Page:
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PAINTING HER PASSION

By intern
In Bayou Artist
Feb 1st, 2018
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ARTICLE BY KAY RECTOR AND PHOTOGRAPHY BY BRAD ARENDER

MONROE ARTIST BUNNY HEWITT describes herself as a “moody painter.”  She paints only when she feels moved to create, filling her canvas with whatever images inspire her in the moment. While her artistic process may not be regimented or methodical, the quality of her work is consistently extraordinary.

Born Barbara Ann Cannon, Hewitt has been known by the nickname “Bunny” her entire life. “I was just a baby when my Austrian grandfather started calling me Bunny, and it stuck,” she says. Hewitt’s mother was from Minnesota, of Austrian and Norwegian descent. Her father, who was Lebanese, was in the Navy, stationed in San Diego, when her mother met him in 1943.

Hewitt was born in Minnesota and reared in her father’s hometown of Monroe, where the family moved shortly after her birth. Her father worked as an orthopedic surgeon and her mother as a registered nurse. Together, they founded the area’s first orthopedic clinic that is still operating in Monroe today. “My father loved medicine and practiced until he was 80 years old,” Hewitt recalls fondly.

Hewitt began painting in high school, but received very little artistic instruction. She says that there seemed to be less focus on the arts in schools, when she was a young student. Consequently, she never considered art as a major course of study. With no interest in pursuing a career in medicine like her parents, Hewitt instead studied merchandising in college, first at Ole Miss and then later at LSU.  She took classes in art and theater, but only as electives.  Of her formal education, Hewitt laughingly says that she was a well-rounded “C” student.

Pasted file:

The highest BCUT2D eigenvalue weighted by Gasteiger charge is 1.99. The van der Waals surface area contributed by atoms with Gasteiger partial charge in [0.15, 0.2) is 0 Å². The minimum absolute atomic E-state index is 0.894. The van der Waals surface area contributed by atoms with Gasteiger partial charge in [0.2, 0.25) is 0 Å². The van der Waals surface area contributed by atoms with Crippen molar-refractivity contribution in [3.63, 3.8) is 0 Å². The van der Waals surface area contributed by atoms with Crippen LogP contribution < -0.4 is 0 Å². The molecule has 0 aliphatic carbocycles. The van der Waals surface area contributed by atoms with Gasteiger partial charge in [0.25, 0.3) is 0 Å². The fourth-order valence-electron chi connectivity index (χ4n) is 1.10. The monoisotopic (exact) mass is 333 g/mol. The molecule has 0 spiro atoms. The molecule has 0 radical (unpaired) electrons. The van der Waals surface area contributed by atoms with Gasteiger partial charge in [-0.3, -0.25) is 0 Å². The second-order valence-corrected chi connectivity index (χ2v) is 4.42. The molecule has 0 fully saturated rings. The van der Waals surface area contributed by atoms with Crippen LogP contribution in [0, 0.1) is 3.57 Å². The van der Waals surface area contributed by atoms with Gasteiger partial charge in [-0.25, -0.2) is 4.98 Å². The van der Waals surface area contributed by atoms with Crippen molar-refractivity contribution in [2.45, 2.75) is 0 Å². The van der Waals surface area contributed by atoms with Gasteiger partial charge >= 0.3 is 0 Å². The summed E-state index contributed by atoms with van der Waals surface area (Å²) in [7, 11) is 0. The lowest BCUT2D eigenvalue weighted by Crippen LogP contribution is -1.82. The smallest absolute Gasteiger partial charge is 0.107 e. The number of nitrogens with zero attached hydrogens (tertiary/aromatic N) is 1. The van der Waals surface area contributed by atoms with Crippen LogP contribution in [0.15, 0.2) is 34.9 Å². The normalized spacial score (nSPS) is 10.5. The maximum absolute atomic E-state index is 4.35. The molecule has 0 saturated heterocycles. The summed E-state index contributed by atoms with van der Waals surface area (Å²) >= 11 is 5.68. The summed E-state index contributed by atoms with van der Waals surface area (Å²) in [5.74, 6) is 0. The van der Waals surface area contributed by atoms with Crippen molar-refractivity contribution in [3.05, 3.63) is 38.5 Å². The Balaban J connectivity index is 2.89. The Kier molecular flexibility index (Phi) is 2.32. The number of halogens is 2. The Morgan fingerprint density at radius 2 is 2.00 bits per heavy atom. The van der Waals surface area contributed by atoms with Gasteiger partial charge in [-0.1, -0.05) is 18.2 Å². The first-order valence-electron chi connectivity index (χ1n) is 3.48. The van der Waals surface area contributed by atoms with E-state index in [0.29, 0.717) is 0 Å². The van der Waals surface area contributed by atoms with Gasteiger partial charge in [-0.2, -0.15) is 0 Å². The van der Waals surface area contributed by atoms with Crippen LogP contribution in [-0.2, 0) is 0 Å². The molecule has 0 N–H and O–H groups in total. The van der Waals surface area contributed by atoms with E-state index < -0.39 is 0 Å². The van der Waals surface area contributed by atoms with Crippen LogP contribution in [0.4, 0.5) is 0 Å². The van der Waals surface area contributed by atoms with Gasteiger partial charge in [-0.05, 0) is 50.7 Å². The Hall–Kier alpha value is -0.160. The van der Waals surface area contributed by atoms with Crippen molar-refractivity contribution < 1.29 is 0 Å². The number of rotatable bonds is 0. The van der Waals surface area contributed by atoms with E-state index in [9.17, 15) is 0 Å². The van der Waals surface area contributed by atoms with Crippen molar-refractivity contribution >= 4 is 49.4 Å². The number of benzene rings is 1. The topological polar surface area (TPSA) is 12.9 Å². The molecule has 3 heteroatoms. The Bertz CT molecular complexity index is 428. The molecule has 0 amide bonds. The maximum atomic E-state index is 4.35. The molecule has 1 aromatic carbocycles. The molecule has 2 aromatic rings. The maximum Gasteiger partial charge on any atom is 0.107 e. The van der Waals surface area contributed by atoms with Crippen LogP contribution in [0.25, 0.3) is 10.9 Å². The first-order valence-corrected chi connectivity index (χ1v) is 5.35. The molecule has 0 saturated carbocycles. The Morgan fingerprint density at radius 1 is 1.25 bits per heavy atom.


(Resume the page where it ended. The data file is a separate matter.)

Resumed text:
As Melanie King, art instructor and owner of Painter’s Palette in Monroe can attest, Hewitt is far from average in terms of artistic ability and talent. Hewitt began painting under King’s tutelage nearly forty years ago and still paints at King’s studio at least once a week. She credits King with much of her success as a professional artist. “I owe Melanie a great deal,” says Hewitt, noting that many local artists have been positively influenced by King’s teaching. “She encourages artists to create what they feel.”